I’m pregnant.

I, Cassia Nymphadora Catherine Rutherford, am pregnant to James Sirius Potter.

Pregnant pregnant pregnant pregnant pregnant.

With child. Expecting. Up the duff. Knocked up. Babies.

Nope, it’s still not sinking in.

I reach for the chocolate I’ve hidden in a secret compartment in the door. Who cares, I’m going to get fat anyway.

Holy SHIT I’m pregnant.

Oh Merlin.

I need to talk to Mum.

I need to to talk to Dom.

I need to talk to Rory.

I need to talk to Madam Pomfrey.

I need to talk to Emilia.

And somewhere in there, I need to talk to James.

I need to sit here in my cubicle and cry my eyes out.


I never hear James leave the Chamber, but I assume he has because I’ve now missed dinner and there’s no way James would have missed dinner. Under normal circumstances I wouldn’t have missed dinner either, but I’m sitting in my favourite cubicle in Myrtle’s bathroom pregnant and these are not normal circumstances.

I emerge at what I assume is about half past seven.

“Cassia?” A voice comes from the Chamber. No way is he still in there.


James emerges, his hair looking scruffy and his eyes, if I’m not mistaken, ever so slightly red. He’s either been crying, or raiding his own stores of Firewhiskey. As unlikely as the former seems, I can’t smell any alcohol that would suggest the latter.

“D’you want to raid the kitchens?” he suggests. “We missed dinner.”

“Good idea.” I’m confused. He’s acting so…normal. Like we’ve always been. But I take advantage of this friendly normality. “Am I all red and blotchy?’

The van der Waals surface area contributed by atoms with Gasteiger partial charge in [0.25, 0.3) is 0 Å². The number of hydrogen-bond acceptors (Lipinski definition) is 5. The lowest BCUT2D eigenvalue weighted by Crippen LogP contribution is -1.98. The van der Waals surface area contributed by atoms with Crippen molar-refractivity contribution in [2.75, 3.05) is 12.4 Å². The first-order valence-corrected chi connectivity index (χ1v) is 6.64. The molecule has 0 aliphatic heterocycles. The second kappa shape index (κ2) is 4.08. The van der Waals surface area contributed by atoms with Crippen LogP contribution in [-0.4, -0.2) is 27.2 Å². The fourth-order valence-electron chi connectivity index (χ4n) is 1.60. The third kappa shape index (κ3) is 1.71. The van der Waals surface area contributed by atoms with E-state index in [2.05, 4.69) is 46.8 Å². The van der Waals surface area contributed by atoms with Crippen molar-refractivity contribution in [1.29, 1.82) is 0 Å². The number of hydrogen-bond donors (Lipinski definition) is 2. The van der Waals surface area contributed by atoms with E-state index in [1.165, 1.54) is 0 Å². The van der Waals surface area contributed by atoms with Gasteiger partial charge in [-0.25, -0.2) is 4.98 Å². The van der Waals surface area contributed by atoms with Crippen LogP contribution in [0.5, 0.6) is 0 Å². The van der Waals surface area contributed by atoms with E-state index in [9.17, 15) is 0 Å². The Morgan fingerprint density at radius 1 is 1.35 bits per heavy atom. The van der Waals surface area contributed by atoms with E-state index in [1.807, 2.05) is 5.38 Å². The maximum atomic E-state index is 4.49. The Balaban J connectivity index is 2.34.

He peers at me. “A little bit.”

I go to the mirror, splash water on my face and scrutinise my reflection. It’s not too obvious. I should be fine. The last thing I need is a bunch of well-meaning people swarming around me and asking if I’m okay.

“Cassia,” James says quietly as we walk towards the kitchens. “I’m…sorry.”

“Me too.”

He looks like he’s about to say more, then changes his mind and fixes his gaze determinedly on the floor. I wish I could read his mind. Maybe I could get Mum to teach me Legilimency.

I still have to tell her.

As usual, James gets me to keep watch (the house elves, however well meaning, always end up telling Mum if I’ve been in the kitchens, so it’s safer for me to just not go in there) while he goes in for food. I don’t even have to tell him what to get me anymore; we’ve done this so often.

“Bread roll,” he recites, dumping it into my hands, “Potato, chicken, chocolate pudding, cream to go with chocolate pudding. Common room?”

“Where else?”

“Well, I dunno,” he says with a slight smile. “We could go back to the bathroom and commiserate some more.”

“Let’s not.”